|Posted by Morpheel on June 5, 2015 at 12:00 AM|
Guru Morpheel here to talk about Samurai Defender by Circle Entertainment.
Circle Entertainment has been a strong presence in Nintendo's digital ecosystem since the DSiWare era, usually releasing multiple titles constantly. Not all of them have been good, but I think this one hit the right spots.
As the name implies, this is a "tower defense" title, your goal is to place units in the right spot and time to prevent the enemy army from destroying your base. If you want a comparison point, think Plants vs Zombies. Don't get me wrong though, the game is far from feeling like a clone, it has its unique mechanics and I think they're mostly good ones.
You start the game by selecting a file, and you're then instantly dropped into the upgrade shop with no context-there's no explanations, tutorials or even a story. Even when there's text, it's slightly rough and vague. Thankfully, it's not super hard to understand the menus. Just tap the scrolls on the bottom screen and navigate your way around. There's one scroll to play the main game, another to upgrade your units, one to customize your "scheme bar" and finally one where you can change some options and view the credits and achievements.
Once you find yourself in the game field itself, you'll find it's actually pretty enjoyable: there's a bowman on the roof you can control directly with buttons or the stylus and you have "schemes" you can place on the field in exchange for "MP". The schemes are really important, since they provide you with useful offensive and defensive units. The game gets progressively harder, so you'll probably want to grind for coins to upgrade and expand your army as much as you can; thankfully, the game is usually pretty generous with the rewards.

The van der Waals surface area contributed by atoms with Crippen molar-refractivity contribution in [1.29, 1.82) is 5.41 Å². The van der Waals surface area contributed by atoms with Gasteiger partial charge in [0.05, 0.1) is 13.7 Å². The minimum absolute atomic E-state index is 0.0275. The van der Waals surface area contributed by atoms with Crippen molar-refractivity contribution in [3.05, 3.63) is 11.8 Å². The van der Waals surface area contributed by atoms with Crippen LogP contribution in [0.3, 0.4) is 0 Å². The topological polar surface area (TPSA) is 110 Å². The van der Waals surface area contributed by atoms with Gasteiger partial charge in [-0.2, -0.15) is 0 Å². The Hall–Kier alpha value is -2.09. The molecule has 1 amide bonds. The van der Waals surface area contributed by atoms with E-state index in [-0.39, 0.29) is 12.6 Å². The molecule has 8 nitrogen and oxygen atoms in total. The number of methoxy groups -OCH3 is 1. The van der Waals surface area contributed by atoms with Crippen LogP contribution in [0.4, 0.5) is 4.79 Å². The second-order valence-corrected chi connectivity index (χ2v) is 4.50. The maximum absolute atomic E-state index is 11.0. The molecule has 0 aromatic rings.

Graphically and aurally, the game is cutesy and competent, with an obvious Japanese feeling to it. You won't notice any lag, even when there's tons of things going on- and believe me, it gets hectic later on. The menus are serviceable, if a little confusing at first. Something odd that's worth mentioning is that even though you can use both the stylus and buttons at the same time, both seem to work independently from each other, which means you'll always have the hand cursor visible at all times ignoring your stylus inputs, it's not game breaking or anything, but it can get confusing at times.
All in all, I really enjoyed this game, watching your army grow and get stronger and stronger is satisfying, as is being able to beat that one level that completely thrashed you before. I hear there's even some unlockable modes after beating the game, pretty nice. But still, the lack of direction or even a basic story to get you into the action give it limited appeal and replayability.
That said, I think this is a fun game and well worth the time I spent with it, I give it 8 fiery arrows out of 10.
Review copy provided by the publisher.